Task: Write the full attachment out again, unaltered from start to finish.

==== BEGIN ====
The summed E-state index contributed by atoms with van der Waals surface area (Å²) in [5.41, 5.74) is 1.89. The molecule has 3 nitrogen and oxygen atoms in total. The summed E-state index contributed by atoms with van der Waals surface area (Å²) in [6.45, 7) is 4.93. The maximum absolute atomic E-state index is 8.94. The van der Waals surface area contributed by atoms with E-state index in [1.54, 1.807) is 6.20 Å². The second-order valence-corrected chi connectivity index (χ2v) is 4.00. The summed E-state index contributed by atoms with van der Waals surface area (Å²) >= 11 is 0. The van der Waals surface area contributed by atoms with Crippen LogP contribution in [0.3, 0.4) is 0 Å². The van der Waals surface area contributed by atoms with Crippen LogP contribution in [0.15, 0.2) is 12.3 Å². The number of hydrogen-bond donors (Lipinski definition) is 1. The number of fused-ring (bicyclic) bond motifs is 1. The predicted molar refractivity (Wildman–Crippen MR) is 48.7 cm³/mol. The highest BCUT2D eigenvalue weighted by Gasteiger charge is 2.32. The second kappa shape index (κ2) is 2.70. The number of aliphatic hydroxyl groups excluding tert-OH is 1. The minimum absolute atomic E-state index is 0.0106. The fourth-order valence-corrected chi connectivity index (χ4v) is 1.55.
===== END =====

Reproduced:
The summed E-state index contributed by atoms with van der Waals surface area (Å²) in [5.41, 5.74) is 1.89. The molecule has 3 nitrogen and oxygen atoms in total. The summed E-state index contributed by atoms with van der Waals surface area (Å²) in [6.45, 7) is 4.93. The maximum absolute atomic E-state index is 8.94. The van der Waals surface area contributed by atoms with E-state index in [1.54, 1.807) is 6.20 Å². The second-order valence-corrected chi connectivity index (χ2v) is 4.00. The summed E-state index contributed by atoms with van der Waals surface area (Å²) >= 11 is 0. The van der Waals surface area contributed by atoms with Crippen LogP contribution in [0.3, 0.4) is 0 Å². The van der Waals surface area contributed by atoms with Crippen LogP contribution in [0.15, 0.2) is 12.3 Å². The number of hydrogen-bond donors (Lipinski definition) is 1. The number of fused-ring (bicyclic) bond motifs is 1. The predicted molar refractivity (Wildman–Crippen MR) is 48.7 cm³/mol. The highest BCUT2D eigenvalue weighted by Gasteiger charge is 2.32. The second kappa shape index (κ2) is 2.70. The number of aliphatic hydroxyl groups excluding tert-OH is 1. The minimum absolute atomic E-state index is 0.0106. The fourth-order valence-corrected chi connectivity index (χ4v) is 1.55.